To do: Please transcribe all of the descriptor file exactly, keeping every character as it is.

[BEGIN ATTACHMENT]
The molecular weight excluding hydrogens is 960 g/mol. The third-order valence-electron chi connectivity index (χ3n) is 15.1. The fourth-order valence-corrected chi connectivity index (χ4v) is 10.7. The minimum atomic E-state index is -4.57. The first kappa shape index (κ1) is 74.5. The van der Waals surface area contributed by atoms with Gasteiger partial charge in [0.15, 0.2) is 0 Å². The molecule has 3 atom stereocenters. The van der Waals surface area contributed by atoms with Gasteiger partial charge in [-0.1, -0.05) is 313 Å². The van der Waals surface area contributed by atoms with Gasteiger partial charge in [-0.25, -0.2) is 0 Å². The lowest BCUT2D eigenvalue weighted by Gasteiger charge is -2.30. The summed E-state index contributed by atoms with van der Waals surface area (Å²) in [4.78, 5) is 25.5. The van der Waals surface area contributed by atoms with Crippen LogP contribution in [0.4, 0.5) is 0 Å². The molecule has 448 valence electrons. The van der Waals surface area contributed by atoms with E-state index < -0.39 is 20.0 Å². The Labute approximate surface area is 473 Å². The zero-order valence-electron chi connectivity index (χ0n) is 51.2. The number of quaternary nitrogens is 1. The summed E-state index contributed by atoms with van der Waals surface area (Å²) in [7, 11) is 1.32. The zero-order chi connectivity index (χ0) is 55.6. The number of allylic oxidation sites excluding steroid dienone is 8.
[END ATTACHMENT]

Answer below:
The molecular weight excluding hydrogens is 960 g/mol. The third-order valence-electron chi connectivity index (χ3n) is 15.1. The fourth-order valence-corrected chi connectivity index (χ4v) is 10.7. The minimum atomic E-state index is -4.57. The first kappa shape index (κ1) is 74.5. The van der Waals surface area contributed by atoms with Gasteiger partial charge in [0.15, 0.2) is 0 Å². The molecule has 3 atom stereocenters. The van der Waals surface area contributed by atoms with Gasteiger partial charge in [-0.1, -0.05) is 313 Å². The van der Waals surface area contributed by atoms with Gasteiger partial charge in [-0.25, -0.2) is 0 Å². The lowest BCUT2D eigenvalue weighted by Gasteiger charge is -2.30. The summed E-state index contributed by atoms with van der Waals surface area (Å²) in [4.78, 5) is 25.5. The van der Waals surface area contributed by atoms with Crippen LogP contribution in [0.4, 0.5) is 0 Å². The molecule has 448 valence electrons. The van der Waals surface area contributed by atoms with E-state index < -0.39 is 20.0 Å². The Labute approximate surface area is 473 Å². The zero-order valence-electron chi connectivity index (χ0n) is 51.2. The number of quaternary nitrogens is 1. The summed E-state index contributed by atoms with van der Waals surface area (Å²) in [7, 11) is 1.32. The zero-order chi connectivity index (χ0) is 55.6. The number of allylic oxidation sites excluding steroid dienone is 8.